Big executives has been conditioned to wait for emails to come in, wait for phone to ring, and wait for meetings to get scheduled. People will then become suspicious What does this guy do all day? Why did he get so many options

Skillset mismatch

Ruunning large organization requires very different skills than creating an organization.

When I run large orgnaizations, I tend to become very good at tasks such as complex decision-making, prioritization, organizational design, process improvement and organizational communication.

When creating an organization, there is no organization to design, no process to improve and communication. But I have to be very adept at running a high-quality hiring process, terrific domain expertise and how to create process from scratch and be extremely creative about initiating new direction and tasks.

Screening for mismatches

Q: What will you do in your first month on the job?

Look for people who come in with more initiatves than I think is possible. This is a good sign.

Q: How will your new job differ from your current job?

Beware of candidates who tink that too much of their expertise is immediately transferable.

Q: Why do you want to join a small company?

A desire to do more creating is the right reason.

Integrating the Candidate

Force them to create

Give them monthly, weekly, and even daily objectives to make sure they produce immediately.

Make sure that they get it

If I don’t have any questions from them, it’s a red flag. In 30 days, if I don’t feel they’re coming up to speed, consider firing them.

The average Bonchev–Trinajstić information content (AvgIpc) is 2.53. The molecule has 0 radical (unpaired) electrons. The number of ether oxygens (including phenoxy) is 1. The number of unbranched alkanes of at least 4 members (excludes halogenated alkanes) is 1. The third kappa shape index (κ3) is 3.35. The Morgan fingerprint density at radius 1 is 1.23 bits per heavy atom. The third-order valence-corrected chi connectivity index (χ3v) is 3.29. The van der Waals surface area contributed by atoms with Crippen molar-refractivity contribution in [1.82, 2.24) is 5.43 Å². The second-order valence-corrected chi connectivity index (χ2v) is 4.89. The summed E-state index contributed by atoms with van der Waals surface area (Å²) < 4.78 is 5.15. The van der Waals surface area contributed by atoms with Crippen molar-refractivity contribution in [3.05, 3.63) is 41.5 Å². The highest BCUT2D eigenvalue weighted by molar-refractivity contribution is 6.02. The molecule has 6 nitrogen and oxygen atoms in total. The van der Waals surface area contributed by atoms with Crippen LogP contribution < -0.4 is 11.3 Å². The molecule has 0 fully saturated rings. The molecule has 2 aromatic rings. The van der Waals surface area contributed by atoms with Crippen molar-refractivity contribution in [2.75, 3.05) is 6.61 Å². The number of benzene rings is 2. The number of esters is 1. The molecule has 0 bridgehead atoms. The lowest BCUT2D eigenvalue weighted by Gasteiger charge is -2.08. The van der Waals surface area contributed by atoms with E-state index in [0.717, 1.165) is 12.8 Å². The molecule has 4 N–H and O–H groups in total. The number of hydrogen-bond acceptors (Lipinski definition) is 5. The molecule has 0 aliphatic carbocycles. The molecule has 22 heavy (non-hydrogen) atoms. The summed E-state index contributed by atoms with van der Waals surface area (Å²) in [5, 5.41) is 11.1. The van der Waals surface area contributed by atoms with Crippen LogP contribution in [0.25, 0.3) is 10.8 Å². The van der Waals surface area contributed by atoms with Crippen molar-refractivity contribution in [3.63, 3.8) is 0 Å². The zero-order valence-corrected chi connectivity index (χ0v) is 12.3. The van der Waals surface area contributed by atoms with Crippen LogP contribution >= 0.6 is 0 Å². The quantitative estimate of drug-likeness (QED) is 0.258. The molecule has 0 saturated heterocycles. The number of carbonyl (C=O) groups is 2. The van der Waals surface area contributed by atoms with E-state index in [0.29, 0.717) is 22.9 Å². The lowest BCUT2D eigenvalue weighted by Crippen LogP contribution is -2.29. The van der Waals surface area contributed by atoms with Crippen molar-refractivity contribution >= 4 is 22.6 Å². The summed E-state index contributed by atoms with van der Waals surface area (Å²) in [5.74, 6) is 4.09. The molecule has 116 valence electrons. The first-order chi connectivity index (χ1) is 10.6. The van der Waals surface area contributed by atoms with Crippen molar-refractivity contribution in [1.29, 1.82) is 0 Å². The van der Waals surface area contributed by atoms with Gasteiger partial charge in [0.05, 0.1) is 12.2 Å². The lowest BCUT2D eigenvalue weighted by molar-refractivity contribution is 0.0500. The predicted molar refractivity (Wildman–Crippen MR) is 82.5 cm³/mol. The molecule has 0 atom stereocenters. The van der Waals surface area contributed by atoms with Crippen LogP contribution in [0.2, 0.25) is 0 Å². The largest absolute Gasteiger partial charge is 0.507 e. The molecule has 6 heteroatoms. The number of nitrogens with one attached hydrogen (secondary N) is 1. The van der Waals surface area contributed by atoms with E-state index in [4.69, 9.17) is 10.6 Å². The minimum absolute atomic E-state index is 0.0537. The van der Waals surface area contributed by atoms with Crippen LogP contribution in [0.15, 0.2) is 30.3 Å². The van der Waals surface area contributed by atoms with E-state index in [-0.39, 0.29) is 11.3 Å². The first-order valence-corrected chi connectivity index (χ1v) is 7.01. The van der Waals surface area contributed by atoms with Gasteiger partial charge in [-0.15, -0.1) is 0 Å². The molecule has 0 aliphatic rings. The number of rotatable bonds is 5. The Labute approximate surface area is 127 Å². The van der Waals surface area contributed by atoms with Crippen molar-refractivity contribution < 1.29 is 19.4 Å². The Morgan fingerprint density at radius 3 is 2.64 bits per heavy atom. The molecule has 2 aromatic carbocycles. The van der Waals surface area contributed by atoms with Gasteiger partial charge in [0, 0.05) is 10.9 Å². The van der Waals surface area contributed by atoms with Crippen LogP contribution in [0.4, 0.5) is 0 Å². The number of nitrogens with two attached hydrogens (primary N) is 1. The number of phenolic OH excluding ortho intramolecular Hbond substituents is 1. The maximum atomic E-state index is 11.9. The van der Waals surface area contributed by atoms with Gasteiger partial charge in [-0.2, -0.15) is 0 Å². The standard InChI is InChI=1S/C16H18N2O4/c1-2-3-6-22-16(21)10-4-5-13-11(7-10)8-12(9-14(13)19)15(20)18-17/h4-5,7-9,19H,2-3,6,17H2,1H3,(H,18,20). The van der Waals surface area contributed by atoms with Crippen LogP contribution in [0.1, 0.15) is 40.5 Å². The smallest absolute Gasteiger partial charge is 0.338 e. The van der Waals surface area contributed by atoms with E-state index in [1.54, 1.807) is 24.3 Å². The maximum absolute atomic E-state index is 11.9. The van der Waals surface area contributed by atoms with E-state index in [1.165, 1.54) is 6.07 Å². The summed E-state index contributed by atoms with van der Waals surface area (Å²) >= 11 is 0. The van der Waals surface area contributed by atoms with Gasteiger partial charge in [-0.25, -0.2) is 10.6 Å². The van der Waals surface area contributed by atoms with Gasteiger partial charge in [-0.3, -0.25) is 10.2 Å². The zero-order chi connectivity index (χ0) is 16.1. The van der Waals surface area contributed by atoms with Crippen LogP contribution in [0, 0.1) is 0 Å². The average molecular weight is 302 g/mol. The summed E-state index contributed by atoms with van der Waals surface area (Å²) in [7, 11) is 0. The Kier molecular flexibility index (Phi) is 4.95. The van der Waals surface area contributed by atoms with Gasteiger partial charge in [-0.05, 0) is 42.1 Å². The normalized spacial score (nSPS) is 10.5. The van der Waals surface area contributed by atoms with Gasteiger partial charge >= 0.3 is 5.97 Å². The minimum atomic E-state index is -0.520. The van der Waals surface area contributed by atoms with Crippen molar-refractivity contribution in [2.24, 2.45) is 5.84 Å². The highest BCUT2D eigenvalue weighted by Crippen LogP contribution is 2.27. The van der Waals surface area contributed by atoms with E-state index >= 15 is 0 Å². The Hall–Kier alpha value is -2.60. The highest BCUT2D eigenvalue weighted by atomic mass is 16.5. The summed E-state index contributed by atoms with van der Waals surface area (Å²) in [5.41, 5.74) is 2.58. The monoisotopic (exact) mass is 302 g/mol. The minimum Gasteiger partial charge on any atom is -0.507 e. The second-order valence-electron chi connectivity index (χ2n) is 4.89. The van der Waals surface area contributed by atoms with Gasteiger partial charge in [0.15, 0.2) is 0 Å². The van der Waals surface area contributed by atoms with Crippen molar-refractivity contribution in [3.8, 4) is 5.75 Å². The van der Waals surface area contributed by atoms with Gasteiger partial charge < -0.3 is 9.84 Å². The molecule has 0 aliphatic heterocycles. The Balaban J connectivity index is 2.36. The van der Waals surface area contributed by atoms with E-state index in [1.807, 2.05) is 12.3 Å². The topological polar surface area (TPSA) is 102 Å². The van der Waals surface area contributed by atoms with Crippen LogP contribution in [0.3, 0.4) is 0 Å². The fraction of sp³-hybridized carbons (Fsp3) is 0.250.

Put them in the group

Give them a list of people they need to know and learn from. Require a report from them on what they learned form each person.

Hiring Great HR

World-class poccess design skills

Much like head of QA, head of HR must be a masterful process designer.

True Diplomat

HR must help them improve rather than police them. If HR leader hoards knowledge, makes power plays, or plays politics, he will be useless.

Industry Knowledge

HR must be deeply networked in the industry and stay abreast of compensation benefits, best recruiting practices etc.

Intellectual heft to be CEO’s trusted adviser

He must possess integrity and credibility so his thinking and judgement can be trusted by CEO.

Understanding things unspoken

Superperceptive people can tell company is slipping when nobody says anything about it.

How Big should the Titles be?

There are two schools of thought; one represented by Marc Andressen and other by Mark Zuckeberg

People ask for many things, salary, bonus, stock options … Of those title is by far the cheapest so it makes sense to give highest titles possible.

Andressen

Deploy titles that are significantly lower than industry standard, but guarantees to relevel as they’re permanent. In this way, you avoid accidentally giving new employees higher titles and positions than better-performing existing employees.

Zuckerberg

It’s true Facebook misses out on new hires due to its low titles. But they also miss out on people they don’t want.

Make 1:1 Great

Being good at 1:1 meeting is understanding that it’s employee’s meeting rather than manager’s.

Follow the employee’s agenda. Here’re are some key questions:

  • If we could improve in any way how would we do it?
  • What’s the number one problem with our organization? Why?
  • What’s not fun about working here?
  • Who’s really kicking ass in the company? Whom do you admire?
  • If you were me, what changes would you make?
  • What don’t you like about the product?
  • What’s the biggest opportunity we’re missing out on?
  • What are we not doing what we should be doing?
  • Are you happy working here?

Nuts and Bolts of Organizational Design

Figure out what needs to be communicated and who needs to be in loop.

Start by listing the most important knowledge and who needs to have it. E.g. Knowledge of the product architecture must be understood by engineering, QA, product management, marketing and sales.

Figure out what needs to be decided.

Consider types of decisions that must get made on frequent basis. Put maximum number of decisions under the domain of a designated manager.

Prioritize the most important communication and decision paths.

Decide who’s going to run each group.

Don’t put individual ambitions of people at the top of organizations.